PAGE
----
A recent case in the Northern Territory has confirmed that once a party has made an application for an adjudication of a payment dispute, it can’t re-apply for an adjudication of the same payment dispute, even if the application has been withdrawn.
As a payment dispute can’t be deferred or retriggered by the resubmission or reformulation of a payment claim, a claimant only has ‘one shot’ to adjudicate a payment dispute under the Construction Contracts (Security of Payments) Act 2004 (NT). This is important to remember if you are considering withdrawing an application for adjudication to allow settlement discussions to occur, or if you are considering applying for multiple payment disputes to be adjudicated in the one application (which requires the consent of the other party).
A detailed explanation of the case in question follows.
The Northern Territory Supreme Court of Appeal was recently asked to decide whether Section 27 of the Construction Contracts (Security of Payment) Act 2004 (NT) (“the Act”) precludes a party to a construction contract from making an application for adjudication under the Act where a prior application has been withdrawn.
The appellant, Brierty Ltd (“Brierty”), applied to have two separate payment disputes arising under the same construction contract with the respondent, Gwelo Developments Pty Ltd (“Gwelo”), simultaneously adjudicated.
Brierty required the consent of Gwelo for simultaneous adjudication, which it did not give, causing Brierty to withdraw the first adjudication application and make two new applications, one for each payment dispute.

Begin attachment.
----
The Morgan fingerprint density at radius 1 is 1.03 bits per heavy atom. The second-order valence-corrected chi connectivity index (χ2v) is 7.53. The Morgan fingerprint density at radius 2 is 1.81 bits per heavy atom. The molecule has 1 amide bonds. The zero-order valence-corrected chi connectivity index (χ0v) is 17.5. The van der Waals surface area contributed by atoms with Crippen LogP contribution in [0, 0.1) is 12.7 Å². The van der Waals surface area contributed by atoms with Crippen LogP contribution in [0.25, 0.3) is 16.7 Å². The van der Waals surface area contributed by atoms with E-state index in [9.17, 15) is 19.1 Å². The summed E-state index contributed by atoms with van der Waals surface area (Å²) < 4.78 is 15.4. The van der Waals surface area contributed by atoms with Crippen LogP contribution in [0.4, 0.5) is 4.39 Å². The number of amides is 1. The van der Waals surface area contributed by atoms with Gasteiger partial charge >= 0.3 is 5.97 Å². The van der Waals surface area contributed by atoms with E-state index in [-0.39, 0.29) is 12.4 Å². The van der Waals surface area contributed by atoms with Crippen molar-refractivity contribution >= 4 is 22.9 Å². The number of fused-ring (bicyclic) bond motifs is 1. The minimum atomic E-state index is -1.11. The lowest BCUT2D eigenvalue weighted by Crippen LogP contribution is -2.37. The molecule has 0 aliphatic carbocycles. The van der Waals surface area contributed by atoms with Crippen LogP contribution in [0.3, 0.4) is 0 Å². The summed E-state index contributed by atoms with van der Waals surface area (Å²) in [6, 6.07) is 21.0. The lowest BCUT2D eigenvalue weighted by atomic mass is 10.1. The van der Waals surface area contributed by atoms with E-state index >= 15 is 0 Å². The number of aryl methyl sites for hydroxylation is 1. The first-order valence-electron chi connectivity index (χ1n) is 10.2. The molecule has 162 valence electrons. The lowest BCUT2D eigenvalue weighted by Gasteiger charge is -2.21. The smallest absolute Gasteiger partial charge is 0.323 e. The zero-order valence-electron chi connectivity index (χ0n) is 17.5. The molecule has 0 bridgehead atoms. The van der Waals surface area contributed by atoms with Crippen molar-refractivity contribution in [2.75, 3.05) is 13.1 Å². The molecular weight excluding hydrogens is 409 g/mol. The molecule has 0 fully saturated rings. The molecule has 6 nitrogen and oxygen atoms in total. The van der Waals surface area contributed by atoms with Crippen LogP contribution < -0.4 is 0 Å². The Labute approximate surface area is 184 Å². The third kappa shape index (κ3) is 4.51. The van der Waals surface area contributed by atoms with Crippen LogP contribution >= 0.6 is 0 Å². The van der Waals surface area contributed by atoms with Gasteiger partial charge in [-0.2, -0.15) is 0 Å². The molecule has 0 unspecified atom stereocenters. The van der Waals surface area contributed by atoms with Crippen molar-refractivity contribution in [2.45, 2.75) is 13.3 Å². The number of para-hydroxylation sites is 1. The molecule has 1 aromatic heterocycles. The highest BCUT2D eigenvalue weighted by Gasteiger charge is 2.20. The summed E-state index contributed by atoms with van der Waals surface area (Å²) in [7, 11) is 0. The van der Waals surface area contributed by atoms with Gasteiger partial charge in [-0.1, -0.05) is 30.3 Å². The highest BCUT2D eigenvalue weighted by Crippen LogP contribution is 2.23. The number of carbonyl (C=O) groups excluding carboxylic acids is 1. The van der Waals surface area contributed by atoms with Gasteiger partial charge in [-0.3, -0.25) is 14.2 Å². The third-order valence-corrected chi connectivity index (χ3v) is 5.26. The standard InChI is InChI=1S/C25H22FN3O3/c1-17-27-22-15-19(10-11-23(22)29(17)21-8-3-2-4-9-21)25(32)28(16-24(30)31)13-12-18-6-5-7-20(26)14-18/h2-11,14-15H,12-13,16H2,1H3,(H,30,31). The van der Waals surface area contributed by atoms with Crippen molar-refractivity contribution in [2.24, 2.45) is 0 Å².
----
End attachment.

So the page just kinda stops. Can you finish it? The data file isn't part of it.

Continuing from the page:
Gwelo filed an application in the Supreme Court seeking declarations that Brierty was not entitled to re-apply to have the two payment disputes adjudicated.
The trial Judge held that Section 27 of the Act did apply and precluded Brierty from making the second and third applications.
Brierty appealed this decision on the grounds that Section 27 of the Act did not apply to applications withdrawn under Section 28A of the Act.
Section 27 of the NT Act states:
“If a payment dispute arises under a construction contract, any party to the contract may apply to have the dispute adjudicated under this Part unless-
- an application for adjudication has already been made by a party (whether or not a determination has been made) but subject to Sections 31(6A) and 39(2)”.
Brierty submitted that the grammatical construction of Section 27(a) only refers to applications which remain in existence or have already been determined by an adjudicator at the time the subsequent application was made. Brierty made this submission on the basis that the phrase “an application for adjudication has already been made by a party” uses the present perfect tense and consequently, a withdrawn application for adjudication is not relevant to the present because the application cannot and does not last through to the present.
Brierty also submitted the effect of the trial Judge’s interpretation of Section 27 of the Act was that a party may be able to stop another party proceeding with an application for adjudication of a payment dispute by filing an application and then withdrawing it.